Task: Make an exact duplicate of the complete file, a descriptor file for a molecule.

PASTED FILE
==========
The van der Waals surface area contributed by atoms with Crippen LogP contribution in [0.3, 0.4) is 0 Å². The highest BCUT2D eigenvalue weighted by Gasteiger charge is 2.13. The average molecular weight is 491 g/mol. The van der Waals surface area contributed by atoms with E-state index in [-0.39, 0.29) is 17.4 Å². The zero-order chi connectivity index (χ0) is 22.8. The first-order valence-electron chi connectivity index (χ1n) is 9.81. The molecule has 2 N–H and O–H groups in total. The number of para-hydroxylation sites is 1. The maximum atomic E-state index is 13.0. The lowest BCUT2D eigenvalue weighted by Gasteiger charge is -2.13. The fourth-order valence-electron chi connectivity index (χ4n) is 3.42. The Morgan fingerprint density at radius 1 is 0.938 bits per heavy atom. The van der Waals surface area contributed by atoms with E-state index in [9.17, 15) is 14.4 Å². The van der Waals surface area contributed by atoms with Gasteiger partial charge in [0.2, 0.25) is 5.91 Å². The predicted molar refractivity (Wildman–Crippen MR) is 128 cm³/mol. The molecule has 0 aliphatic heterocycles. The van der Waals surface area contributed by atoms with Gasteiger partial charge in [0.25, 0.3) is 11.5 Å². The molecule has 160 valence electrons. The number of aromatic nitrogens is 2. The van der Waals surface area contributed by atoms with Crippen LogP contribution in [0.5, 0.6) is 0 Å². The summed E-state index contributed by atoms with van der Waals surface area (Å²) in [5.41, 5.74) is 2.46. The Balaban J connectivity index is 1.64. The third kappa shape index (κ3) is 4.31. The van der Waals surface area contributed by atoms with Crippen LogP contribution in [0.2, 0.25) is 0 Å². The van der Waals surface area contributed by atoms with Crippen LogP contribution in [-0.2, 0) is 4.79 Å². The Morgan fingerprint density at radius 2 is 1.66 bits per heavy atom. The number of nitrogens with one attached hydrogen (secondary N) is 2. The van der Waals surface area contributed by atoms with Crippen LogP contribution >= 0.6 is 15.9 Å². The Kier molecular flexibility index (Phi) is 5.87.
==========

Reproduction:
The van der Waals surface area contributed by atoms with Crippen LogP contribution in [0.3, 0.4) is 0 Å². The highest BCUT2D eigenvalue weighted by Gasteiger charge is 2.13. The average molecular weight is 491 g/mol. The van der Waals surface area contributed by atoms with E-state index in [-0.39, 0.29) is 17.4 Å². The zero-order chi connectivity index (χ0) is 22.8. The first-order valence-electron chi connectivity index (χ1n) is 9.81. The molecule has 2 N–H and O–H groups in total. The number of para-hydroxylation sites is 1. The maximum atomic E-state index is 13.0. The lowest BCUT2D eigenvalue weighted by Gasteiger charge is -2.13. The fourth-order valence-electron chi connectivity index (χ4n) is 3.42. The Morgan fingerprint density at radius 1 is 0.938 bits per heavy atom. The van der Waals surface area contributed by atoms with E-state index in [9.17, 15) is 14.4 Å². The van der Waals surface area contributed by atoms with Gasteiger partial charge in [0.2, 0.25) is 5.91 Å². The predicted molar refractivity (Wildman–Crippen MR) is 128 cm³/mol. The molecule has 0 aliphatic heterocycles. The van der Waals surface area contributed by atoms with Gasteiger partial charge in [0.25, 0.3) is 11.5 Å². The molecule has 160 valence electrons. The number of aromatic nitrogens is 2. The van der Waals surface area contributed by atoms with Crippen LogP contribution in [0.5, 0.6) is 0 Å². The summed E-state index contributed by atoms with van der Waals surface area (Å²) in [5.41, 5.74) is 2.46. The Balaban J connectivity index is 1.64. The third kappa shape index (κ3) is 4.31. The van der Waals surface area contributed by atoms with Crippen LogP contribution in [0.2, 0.25) is 0 Å². The van der Waals surface area contributed by atoms with Crippen LogP contribution in [-0.2, 0) is 4.79 Å². The Morgan fingerprint density at radius 2 is 1.66 bits per heavy atom. The number of nitrogens with one attached hydrogen (secondary N) is 2. The van der Waals surface area contributed by atoms with Crippen LogP contribution >= 0.6 is 15.9 Å². The Kier molecular flexibility index (Phi) is 5.87.